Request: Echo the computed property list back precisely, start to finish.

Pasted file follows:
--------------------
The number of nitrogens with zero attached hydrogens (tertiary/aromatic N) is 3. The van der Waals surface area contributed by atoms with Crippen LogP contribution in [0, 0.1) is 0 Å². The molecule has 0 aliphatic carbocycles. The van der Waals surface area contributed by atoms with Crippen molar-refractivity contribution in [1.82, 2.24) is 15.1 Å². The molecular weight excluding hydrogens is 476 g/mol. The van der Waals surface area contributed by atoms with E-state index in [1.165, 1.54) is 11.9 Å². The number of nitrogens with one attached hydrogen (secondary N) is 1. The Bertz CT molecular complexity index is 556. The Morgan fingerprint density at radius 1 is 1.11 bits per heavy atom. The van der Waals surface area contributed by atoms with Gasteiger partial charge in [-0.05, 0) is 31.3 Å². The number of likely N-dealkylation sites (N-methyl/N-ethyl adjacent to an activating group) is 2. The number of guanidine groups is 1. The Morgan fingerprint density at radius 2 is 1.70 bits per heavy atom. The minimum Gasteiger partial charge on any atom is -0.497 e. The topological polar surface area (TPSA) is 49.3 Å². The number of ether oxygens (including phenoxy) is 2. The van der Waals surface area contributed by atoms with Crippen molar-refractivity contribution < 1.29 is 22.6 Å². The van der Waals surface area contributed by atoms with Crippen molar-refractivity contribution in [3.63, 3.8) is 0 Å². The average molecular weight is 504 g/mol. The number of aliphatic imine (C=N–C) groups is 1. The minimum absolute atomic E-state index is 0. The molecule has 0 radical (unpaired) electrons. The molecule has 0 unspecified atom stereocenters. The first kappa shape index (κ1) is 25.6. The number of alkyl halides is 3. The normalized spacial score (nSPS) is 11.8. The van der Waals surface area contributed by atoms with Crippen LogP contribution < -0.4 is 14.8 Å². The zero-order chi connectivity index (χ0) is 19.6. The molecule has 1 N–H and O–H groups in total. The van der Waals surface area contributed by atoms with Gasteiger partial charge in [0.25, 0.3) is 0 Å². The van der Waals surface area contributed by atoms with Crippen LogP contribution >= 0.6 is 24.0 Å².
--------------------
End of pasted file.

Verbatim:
The number of nitrogens with zero attached hydrogens (tertiary/aromatic N) is 3. The van der Waals surface area contributed by atoms with Crippen LogP contribution in [0, 0.1) is 0 Å². The molecule has 0 aliphatic carbocycles. The van der Waals surface area contributed by atoms with Crippen molar-refractivity contribution in [1.82, 2.24) is 15.1 Å². The molecular weight excluding hydrogens is 476 g/mol. The van der Waals surface area contributed by atoms with E-state index in [1.165, 1.54) is 11.9 Å². The number of nitrogens with one attached hydrogen (secondary N) is 1. The Bertz CT molecular complexity index is 556. The Morgan fingerprint density at radius 1 is 1.11 bits per heavy atom. The van der Waals surface area contributed by atoms with Gasteiger partial charge in [-0.05, 0) is 31.3 Å². The number of likely N-dealkylation sites (N-methyl/N-ethyl adjacent to an activating group) is 2. The number of guanidine groups is 1. The Morgan fingerprint density at radius 2 is 1.70 bits per heavy atom. The minimum Gasteiger partial charge on any atom is -0.497 e. The topological polar surface area (TPSA) is 49.3 Å². The number of ether oxygens (including phenoxy) is 2. The van der Waals surface area contributed by atoms with Crippen molar-refractivity contribution < 1.29 is 22.6 Å². The van der Waals surface area contributed by atoms with Crippen molar-refractivity contribution in [3.63, 3.8) is 0 Å². The average molecular weight is 504 g/mol. The number of aliphatic imine (C=N–C) groups is 1. The minimum absolute atomic E-state index is 0. The molecule has 0 radical (unpaired) electrons. The molecule has 0 unspecified atom stereocenters. The first kappa shape index (κ1) is 25.6. The number of alkyl halides is 3. The normalized spacial score (nSPS) is 11.8. The van der Waals surface area contributed by atoms with Crippen LogP contribution < -0.4 is 14.8 Å². The zero-order chi connectivity index (χ0) is 19.6. The molecule has 1 N–H and O–H groups in total. The van der Waals surface area contributed by atoms with Gasteiger partial charge in [0.25, 0.3) is 0 Å². The van der Waals surface area contributed by atoms with Crippen LogP contribution >= 0.6 is 24.0 Å².